Germany's GDP in 2023?
29
559
1.6K
Feb 25
52%
4.5-4.6
39%
4.4-4.5
2%
4.3-4.4
2%Other
1.3%
4.2-4.3
1.1%
4.0-4.1

Germany's GDP in 2022 was 4.07 Trillion Dollar according to the Worldbank:

Resolves to the range the Worldbank publishes for 2023 in Trillion Dollars. Lower boundary included. Upper boundary excluded.

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bought Ṁ10 4.5-4.6 YES

Not World bank but
The official estimate for Germany's GDP was $4.509 trillion at the end of 2023 in puchasing power partity terms.
https://www.worldeconomics.com/Country-Size/Germany.aspx#:~:text=Germany's%20Gross%20Domestic%20Product%20(GDP)&text=The%20official%20estimate%20for%20Germany's,in%20puchasing%20power%20partity%20terms.

(You would think they should know how to spell purchasing 🤣 )

bought Ṁ50 of 4.5-4.6 YES

Preliminary DeStatis numbers have the GDP at 4.121 Trillion € ~4.512 Trillion $. Better estimate to be released on January 30th, detailed results on Feb 23rd.

https://www.destatis.de/EN/Themes/Economy/National-Accounts-Domestic-Product/Tables/gdp-bubbles.html

https://www.destatis.de/EN/Press/2024/01/PE24_019_811.html

bought Ṁ1 of Other YES

@Gideon37 Eur/USD at end of year was 1.1036

Will they use that rate to convert?
=4.458 ? still same bracket but maybe the other looks more attractive this way.
Sorry transposition error, the calc comes to 4.548

@ChristopherRandles That is indeed an important question. DeStatis usually publishes € numbers. I guess it depends on @marktwse‘s resolution then.

@ChristopherRandles Also you probably meant to write 4.548, right? Was confused why you were saying same bracket.

bought Ṁ250 of 4.2-4.3 NO

@Gideon37 Fixed post, thanks and sorry for error and confusion. There might be other ways it could be done eg Jan GDP at end Jan rate Feb GDP at end Feb rate ...

@ChristopherRandles Resolves according to WorldBank not Destatis. That was probably not a great choice, but that is what I wrote in the description. I'll extend the close date into February.

A surprise to be sure, but a welcome one

bought Ṁ100 of 4.1-4.2 NO

When you say upper boundary excluded, does that mean over 4.5 trillion isn't included in the other category?

@SoniaAlbrecht 4.5 is the upper boundary of "4.4-4.5" and thus excluded. It resolves to "Other".

I just created "4.5-4.6". Maybe that is a little clearer. Now 4.5 resolves to this new answer, of course.

Destatis plans to publish inflation numbers on January 16. Maybe they will also publish GDP data at that date.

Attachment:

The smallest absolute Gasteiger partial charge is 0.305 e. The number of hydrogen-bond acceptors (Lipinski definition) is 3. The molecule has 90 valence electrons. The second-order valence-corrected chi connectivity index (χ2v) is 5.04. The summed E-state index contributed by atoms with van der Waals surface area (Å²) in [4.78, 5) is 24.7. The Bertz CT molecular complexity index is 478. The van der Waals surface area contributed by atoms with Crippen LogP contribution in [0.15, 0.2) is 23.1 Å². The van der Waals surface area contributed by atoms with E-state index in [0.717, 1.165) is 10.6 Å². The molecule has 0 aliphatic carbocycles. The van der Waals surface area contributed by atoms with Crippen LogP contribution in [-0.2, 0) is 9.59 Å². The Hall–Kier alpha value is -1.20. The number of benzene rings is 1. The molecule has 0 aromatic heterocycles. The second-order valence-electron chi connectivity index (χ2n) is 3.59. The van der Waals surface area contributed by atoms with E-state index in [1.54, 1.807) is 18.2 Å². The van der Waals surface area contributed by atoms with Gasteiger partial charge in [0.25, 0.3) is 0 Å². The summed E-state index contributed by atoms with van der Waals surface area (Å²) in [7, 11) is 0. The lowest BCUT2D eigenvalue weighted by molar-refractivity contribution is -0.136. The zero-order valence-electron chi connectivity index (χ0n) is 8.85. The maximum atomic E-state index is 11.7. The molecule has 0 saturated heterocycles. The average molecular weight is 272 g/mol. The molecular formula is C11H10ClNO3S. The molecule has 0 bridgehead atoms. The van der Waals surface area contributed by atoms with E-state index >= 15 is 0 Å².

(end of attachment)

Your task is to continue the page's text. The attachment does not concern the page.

bought Ṁ10 of 4.3-4.4 YES

Fun question. Seems like 3 aspects of this:
1 real GDP growth - Expectation seems to be 0.1% contraction
2 Inflation 3.3% expectation
3 Conversion of GDP from Euro to Dollars. Euro possibly worth more $ through 2023 than through 2022 maybe by a couple of % but really unsure of this one - is it exchanged throughout year or just at rate at end of year, in which case 1.1/1.07 ?

-0.1+3.3+3=6.2%
4.08 plus 6.2% = ~4.33

So I might put $4.3-4.4T as my most likely range but suspect I could be wrong about lots here so not betting much.

sold Ṁ10 of 4.3-4.4 YES

@ChristopherRandles Ah thought I was doing something or several wrong.
Inflation +5.9% on an annual average in 2023 compared with 2022 (provisional)

That makes more sense making 4.4-4.5 the most likely range.

bought Ṁ100 of Other YES

Given that the World Bank figures are in current US$, 0% growth in real-€ terms pretty much guarantees 4.3+ trillion 2023-US$. Inflation FTW. (Less than 4.3 trillion 2023-US$ for 4+ trillion 2023-€ implies an exchange rate of less than 1.075 2023-US$ per 2023-€.)

@Yorwba Added two more steps up to 4.5 for you.

sold Ṁ39 of Other YES

@marketwise Thanks! Though now I've realized I don't understand how splitting new answers out of "other" works. How did "4.3-4.4" and "4.4-4.5" end up with different probabilities despite apparently identical positions? Did you get to decide on a ratio for the split?

@Yorwba I'm not sure either. I decided nothing. Just payed a 25M per answer for additional liquidity.

A difference in probabilities makes sense though. When adding the second answer, there is already the first answer taking some percentage points.

@marketwise After spending way too long on this question, I'm now convinced that:

1. adding new answers one-by-one cannot ensure they all have the same probability without potentially messing with the probabilities of earlier answers.

2. the procedure for calculating the probabilities after adding an answer is very complicated: https://github.com/manifoldmarkets/manifold/blob/3c2fb4ad26ac509452c673896a551671198bfdd9/backend/api/src/create-answer-cpmm.ts#L186C1-L186C1

bought Ṁ20 of Other NO

OECD predicts 0% growth: